I’m curious how our voting and candidate participation rates compare with peer cities. I’m not sure how many of them have partisan local elections (I’m guessing none), so the comparison may be difficult. (Can anyone out there make a case for maintaining this system?)

    I do know that a neighbor who is relatively knowledgeable about local goings-on had this to say, “The primaries were on Tuesday?!” Personal feelings aside, I would posit that our current election schedule unfairly favors the candidates with an axe to grind against the perceived council majority.

  5. By John Floyd
    August 10, 2011 at 3:28 am | permalink


    1) This primary election was held at the sleepiest time of year. Many folks are on vacation in August, physically or metaphysically (i.e. in the back yard with an adult beverage). For many folks, it’s hard to get worked up over anything in August.

    2) While there are exceptions from time to time, I don’t associate primary elections with broad public engagement or passion. As elections to select party nominees for the general election, primary elections are set up to to be dominated by political junkies (an NPR phrase), whatever their persuasion. The fact that Michigan primaries are open – anyone can vote in either party’s election – does not seem to change this dynamic. Judging by turnout, the public seems to think that the real elections are supposed to be in November.

    3) In most localities, people don’t vote with their ballots – they vote with their feet. The work of bringing change to local government is difficult, sometimes odious, can take years, and requires the abandonment of at least some of one’s current activities, personal or professional. Moving to a house in Scio – twice the house on twice the land as a city home, with city water and sewer, mailing address, and schools, but only 2/3 the taxes – may be more attractive than giving up months of standing bridge nights to figure out who among a field of pretenders to the local thrones are the least dishonest or delusional.

    When is the last time you heard someone, living just outside the city limits, express their desire to be annexed into Ann Arbor? When is the last time someone you knew moved out of Ann Arbor to Pittsfield or Scio?

    Voting with ones feet can be easier path to a rational choice than voting with a ballot. Ann Arbor is geographically small enough that a home 15 minutes or less from Huron & Main can be outside city limits. For many people, there are few downsides to a Pittsfield address, and it lessens the need to pay attention to people they may not want to know.

    4) I suspect that part of the upset over low primary turnouts for Ann Arbor offices is that there are few/no truly contested November elections in Ann Arbor. The Democratic primary is, effectively, the general election. Truly contested November elections would take much of the heat of expectations off of the August primary.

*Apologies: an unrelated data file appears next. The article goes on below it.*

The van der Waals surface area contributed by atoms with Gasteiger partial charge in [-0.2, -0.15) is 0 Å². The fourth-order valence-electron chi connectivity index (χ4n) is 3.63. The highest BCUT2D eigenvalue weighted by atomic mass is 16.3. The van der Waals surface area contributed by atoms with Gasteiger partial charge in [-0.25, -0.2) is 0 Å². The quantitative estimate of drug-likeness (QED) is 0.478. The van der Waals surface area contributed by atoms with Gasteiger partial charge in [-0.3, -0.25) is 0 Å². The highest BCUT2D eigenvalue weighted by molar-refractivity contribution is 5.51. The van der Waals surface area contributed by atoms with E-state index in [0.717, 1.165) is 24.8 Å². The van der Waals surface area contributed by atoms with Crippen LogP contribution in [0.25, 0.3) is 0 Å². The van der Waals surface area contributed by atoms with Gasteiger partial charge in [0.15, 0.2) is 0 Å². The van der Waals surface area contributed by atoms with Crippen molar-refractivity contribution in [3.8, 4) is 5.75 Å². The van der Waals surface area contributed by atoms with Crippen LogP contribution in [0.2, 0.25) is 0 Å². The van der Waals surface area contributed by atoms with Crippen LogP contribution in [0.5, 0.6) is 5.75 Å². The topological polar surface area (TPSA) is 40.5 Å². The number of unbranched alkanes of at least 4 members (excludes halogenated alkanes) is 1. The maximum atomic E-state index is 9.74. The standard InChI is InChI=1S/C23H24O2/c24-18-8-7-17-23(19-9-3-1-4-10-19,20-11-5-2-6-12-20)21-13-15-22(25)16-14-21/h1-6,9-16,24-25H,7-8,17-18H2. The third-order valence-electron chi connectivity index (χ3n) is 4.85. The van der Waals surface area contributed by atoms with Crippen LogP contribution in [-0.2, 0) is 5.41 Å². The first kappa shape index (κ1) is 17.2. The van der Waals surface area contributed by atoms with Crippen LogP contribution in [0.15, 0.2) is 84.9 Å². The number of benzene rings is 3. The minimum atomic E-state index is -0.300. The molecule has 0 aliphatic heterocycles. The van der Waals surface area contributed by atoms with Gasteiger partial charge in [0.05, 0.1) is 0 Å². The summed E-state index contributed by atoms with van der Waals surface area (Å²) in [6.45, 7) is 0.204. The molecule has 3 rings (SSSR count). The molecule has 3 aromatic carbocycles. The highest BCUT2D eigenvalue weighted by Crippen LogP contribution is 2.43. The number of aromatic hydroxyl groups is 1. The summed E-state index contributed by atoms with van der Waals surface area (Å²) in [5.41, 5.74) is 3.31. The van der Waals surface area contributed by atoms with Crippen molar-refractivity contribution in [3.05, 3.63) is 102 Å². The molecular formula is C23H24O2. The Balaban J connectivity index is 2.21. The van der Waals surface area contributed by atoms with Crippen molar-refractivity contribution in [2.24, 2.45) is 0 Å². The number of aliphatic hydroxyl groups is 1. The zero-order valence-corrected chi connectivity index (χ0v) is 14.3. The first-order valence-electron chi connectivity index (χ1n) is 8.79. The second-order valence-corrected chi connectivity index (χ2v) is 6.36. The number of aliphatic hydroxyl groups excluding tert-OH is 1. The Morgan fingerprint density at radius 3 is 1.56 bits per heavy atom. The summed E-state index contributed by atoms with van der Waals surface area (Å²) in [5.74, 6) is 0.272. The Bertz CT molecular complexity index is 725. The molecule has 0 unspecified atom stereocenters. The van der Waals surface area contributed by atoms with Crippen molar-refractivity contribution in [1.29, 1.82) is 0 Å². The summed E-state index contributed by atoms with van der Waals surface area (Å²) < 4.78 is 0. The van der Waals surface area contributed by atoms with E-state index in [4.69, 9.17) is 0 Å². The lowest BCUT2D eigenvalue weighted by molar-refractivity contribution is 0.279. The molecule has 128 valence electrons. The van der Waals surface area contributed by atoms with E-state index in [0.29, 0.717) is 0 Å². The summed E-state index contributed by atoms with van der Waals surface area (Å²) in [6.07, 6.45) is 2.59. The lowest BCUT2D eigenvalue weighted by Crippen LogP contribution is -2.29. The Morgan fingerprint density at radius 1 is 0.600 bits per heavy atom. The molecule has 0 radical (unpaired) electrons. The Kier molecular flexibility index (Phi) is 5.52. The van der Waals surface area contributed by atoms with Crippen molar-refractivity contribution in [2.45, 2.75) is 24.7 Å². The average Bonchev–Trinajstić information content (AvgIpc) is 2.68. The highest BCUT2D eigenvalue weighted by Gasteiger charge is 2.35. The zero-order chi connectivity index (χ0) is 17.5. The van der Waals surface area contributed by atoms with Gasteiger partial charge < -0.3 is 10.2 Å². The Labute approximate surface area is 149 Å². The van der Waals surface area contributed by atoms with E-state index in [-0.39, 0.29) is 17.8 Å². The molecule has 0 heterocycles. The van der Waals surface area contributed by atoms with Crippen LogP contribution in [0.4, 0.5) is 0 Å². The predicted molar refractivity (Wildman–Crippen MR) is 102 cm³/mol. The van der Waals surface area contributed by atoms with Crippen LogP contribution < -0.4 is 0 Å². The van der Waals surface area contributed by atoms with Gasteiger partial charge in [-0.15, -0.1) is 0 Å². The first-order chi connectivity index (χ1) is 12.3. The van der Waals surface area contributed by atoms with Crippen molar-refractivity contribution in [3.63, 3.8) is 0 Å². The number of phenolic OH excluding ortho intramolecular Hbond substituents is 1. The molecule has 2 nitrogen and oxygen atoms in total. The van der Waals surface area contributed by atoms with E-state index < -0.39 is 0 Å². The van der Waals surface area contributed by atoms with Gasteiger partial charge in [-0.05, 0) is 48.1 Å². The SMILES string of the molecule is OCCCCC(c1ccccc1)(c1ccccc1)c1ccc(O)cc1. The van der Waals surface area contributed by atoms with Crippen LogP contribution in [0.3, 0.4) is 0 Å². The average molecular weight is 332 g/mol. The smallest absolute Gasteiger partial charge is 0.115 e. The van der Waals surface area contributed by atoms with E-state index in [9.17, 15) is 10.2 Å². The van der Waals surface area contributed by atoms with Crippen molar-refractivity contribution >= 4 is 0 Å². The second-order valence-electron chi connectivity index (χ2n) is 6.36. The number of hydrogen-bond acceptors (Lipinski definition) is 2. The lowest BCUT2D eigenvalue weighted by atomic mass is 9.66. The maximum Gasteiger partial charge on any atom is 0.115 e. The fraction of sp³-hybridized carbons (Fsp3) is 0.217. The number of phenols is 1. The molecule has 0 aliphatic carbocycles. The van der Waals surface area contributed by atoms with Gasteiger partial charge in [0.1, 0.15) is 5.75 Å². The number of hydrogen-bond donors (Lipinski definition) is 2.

5) The Chron performs invaluable civic service by providing “local government…media coverage on an intentional, routine basis…” This is the stuff of which self-governance is made. Thank you for taking on this mission, and this topic. It is where everything else begins.

  6. By Steve Borgsdorf
    August 10, 2011 at 9:45 am | permalink

    Maybe low turnout indicates satisfaction with the goings-on in City Hall and not apathy. Or, like John Floyd points out, this was a primary race in August. Ho hum. And I’m puzzled by the assertion that “Ann Arbor voters often don’t have a choice on the ballot.” It seems to me that each election cycle brings a primary race, a contested general election, and a bevy of qualified candidates to boot.

  7. August 10, 2011 at 9:54 am | permalink

    If it wasn’t for the fact that I automatically get my ballot in the mail I wouldn’t vote in city elections at all 90% of the time. I bother with that minimal effort so I can bitch about stuff later with a clear conscience. Voting without any real choice is like eating food with any flavor. A boring chore rather an engaging experience.

  8. August 10, 2011 at 11:07 am | permalink

    I remember my mother complaining about her electoral choices, saying, “there’s not a dime’s worth of difference between them”. She was talking about John F. Kennedy vs. Richard M. Nixon.

  9. By Joan Lowenstein
    August 10, 2011 at 12:20 pm | permalink

    I tend to agree with Steve. Most people are not up-in-arms about anything in particluar. In contrast, the Wisconsin recall vote yesterday had a huge voter turnout.

  10. August 10, 2011 at 6:17 pm | permalink

    To liberalnimby’s question about election schedules, I was having a similar conversation with a neighbor earlier this summer. Like Ann Arbor, Ypsilanti has a city council that is 100% elected at the August Democratic Party primary. I voiced the opinion that this was an awkward time to expect good voter turnout generally, and it especially disadvantaged the sizable student population. One of the responses my neighbor raised was that a non-partisan, November ballot for City Council would be “different from how the rest of the state does things” and why should we set up a unique system?